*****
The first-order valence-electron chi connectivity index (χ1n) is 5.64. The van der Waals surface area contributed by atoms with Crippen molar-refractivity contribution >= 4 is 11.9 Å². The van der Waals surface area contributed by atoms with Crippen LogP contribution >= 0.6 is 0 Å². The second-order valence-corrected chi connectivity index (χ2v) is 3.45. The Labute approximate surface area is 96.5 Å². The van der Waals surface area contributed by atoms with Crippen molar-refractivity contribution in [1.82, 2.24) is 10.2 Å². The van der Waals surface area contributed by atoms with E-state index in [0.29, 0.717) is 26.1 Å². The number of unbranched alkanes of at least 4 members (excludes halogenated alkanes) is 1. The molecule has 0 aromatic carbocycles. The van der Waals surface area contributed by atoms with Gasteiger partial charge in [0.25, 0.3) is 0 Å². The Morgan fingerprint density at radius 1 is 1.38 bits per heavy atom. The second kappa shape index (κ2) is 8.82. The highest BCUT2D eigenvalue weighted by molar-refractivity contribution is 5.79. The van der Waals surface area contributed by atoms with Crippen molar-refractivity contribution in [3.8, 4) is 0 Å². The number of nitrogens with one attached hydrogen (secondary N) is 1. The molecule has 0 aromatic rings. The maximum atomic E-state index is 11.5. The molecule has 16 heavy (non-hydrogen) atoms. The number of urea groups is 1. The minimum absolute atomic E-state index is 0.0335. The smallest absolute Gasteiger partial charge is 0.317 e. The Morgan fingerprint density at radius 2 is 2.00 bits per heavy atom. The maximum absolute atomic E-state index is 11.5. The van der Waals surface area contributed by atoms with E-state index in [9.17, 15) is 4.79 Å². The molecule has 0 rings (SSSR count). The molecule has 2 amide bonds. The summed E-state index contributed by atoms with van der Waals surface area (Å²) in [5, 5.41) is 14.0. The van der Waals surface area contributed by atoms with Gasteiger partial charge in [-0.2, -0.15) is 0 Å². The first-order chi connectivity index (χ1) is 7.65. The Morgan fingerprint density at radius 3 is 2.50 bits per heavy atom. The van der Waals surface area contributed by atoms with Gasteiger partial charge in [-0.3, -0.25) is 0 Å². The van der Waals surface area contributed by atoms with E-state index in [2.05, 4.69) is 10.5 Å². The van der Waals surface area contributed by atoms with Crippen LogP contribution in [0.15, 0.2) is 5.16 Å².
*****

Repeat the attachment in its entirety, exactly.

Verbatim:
The first-order valence-electron chi connectivity index (χ1n) is 5.64. The van der Waals surface area contributed by atoms with Crippen molar-refractivity contribution >= 4 is 11.9 Å². The van der Waals surface area contributed by atoms with Crippen LogP contribution >= 0.6 is 0 Å². The second-order valence-corrected chi connectivity index (χ2v) is 3.45. The Labute approximate surface area is 96.5 Å². The van der Waals surface area contributed by atoms with Crippen molar-refractivity contribution in [1.82, 2.24) is 10.2 Å². The van der Waals surface area contributed by atoms with E-state index in [0.29, 0.717) is 26.1 Å². The number of unbranched alkanes of at least 4 members (excludes halogenated alkanes) is 1. The molecule has 0 aromatic carbocycles. The van der Waals surface area contributed by atoms with Gasteiger partial charge in [0.25, 0.3) is 0 Å². The Morgan fingerprint density at radius 1 is 1.38 bits per heavy atom. The second kappa shape index (κ2) is 8.82. The highest BCUT2D eigenvalue weighted by molar-refractivity contribution is 5.79. The van der Waals surface area contributed by atoms with Crippen molar-refractivity contribution in [3.8, 4) is 0 Å². The number of nitrogens with one attached hydrogen (secondary N) is 1. The molecule has 0 aromatic rings. The maximum atomic E-state index is 11.5. The molecule has 16 heavy (non-hydrogen) atoms. The number of urea groups is 1. The minimum absolute atomic E-state index is 0.0335. The smallest absolute Gasteiger partial charge is 0.317 e. The Morgan fingerprint density at radius 2 is 2.00 bits per heavy atom. The maximum absolute atomic E-state index is 11.5. The van der Waals surface area contributed by atoms with E-state index in [9.17, 15) is 4.79 Å². The molecule has 0 rings (SSSR count). The molecule has 2 amide bonds. The summed E-state index contributed by atoms with van der Waals surface area (Å²) in [5, 5.41) is 14.0. The van der Waals surface area contributed by atoms with Gasteiger partial charge in [-0.2, -0.15) is 0 Å². The first-order chi connectivity index (χ1) is 7.65. The Morgan fingerprint density at radius 3 is 2.50 bits per heavy atom. The van der Waals surface area contributed by atoms with Gasteiger partial charge in [-0.3, -0.25) is 0 Å². The van der Waals surface area contributed by atoms with E-state index in [2.05, 4.69) is 10.5 Å². The van der Waals surface area contributed by atoms with Crippen LogP contribution in [0.15, 0.2) is 5.16 Å².